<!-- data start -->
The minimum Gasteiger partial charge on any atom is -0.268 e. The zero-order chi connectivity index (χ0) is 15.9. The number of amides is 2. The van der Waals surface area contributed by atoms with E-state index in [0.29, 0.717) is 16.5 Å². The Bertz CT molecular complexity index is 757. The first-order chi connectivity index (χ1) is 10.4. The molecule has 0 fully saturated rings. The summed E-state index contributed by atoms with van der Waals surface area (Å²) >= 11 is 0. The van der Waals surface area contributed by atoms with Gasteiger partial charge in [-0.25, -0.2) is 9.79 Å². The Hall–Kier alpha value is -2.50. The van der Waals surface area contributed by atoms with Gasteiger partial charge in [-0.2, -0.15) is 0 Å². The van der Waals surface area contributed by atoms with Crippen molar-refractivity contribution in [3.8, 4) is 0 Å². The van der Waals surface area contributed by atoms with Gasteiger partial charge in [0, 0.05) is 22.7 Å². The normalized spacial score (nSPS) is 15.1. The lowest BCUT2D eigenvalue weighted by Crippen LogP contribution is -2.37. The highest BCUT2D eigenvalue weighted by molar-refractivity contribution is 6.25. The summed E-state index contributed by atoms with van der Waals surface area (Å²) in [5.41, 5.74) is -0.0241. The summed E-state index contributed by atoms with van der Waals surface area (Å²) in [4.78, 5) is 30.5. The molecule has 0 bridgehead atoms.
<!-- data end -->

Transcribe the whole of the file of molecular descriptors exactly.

The minimum Gasteiger partial charge on any atom is -0.268 e. The zero-order chi connectivity index (χ0) is 15.9. The number of amides is 2. The van der Waals surface area contributed by atoms with E-state index in [0.29, 0.717) is 16.5 Å². The Bertz CT molecular complexity index is 757. The first-order chi connectivity index (χ1) is 10.4. The molecule has 0 fully saturated rings. The summed E-state index contributed by atoms with van der Waals surface area (Å²) >= 11 is 0. The van der Waals surface area contributed by atoms with Gasteiger partial charge in [-0.25, -0.2) is 9.79 Å². The Hall–Kier alpha value is -2.50. The van der Waals surface area contributed by atoms with Gasteiger partial charge in [-0.2, -0.15) is 0 Å². The van der Waals surface area contributed by atoms with Crippen molar-refractivity contribution in [3.8, 4) is 0 Å². The van der Waals surface area contributed by atoms with Gasteiger partial charge in [0, 0.05) is 22.7 Å². The normalized spacial score (nSPS) is 15.1. The lowest BCUT2D eigenvalue weighted by Crippen LogP contribution is -2.37. The highest BCUT2D eigenvalue weighted by molar-refractivity contribution is 6.25. The summed E-state index contributed by atoms with van der Waals surface area (Å²) in [5.41, 5.74) is -0.0241. The summed E-state index contributed by atoms with van der Waals surface area (Å²) in [4.78, 5) is 30.5. The molecule has 0 bridgehead atoms.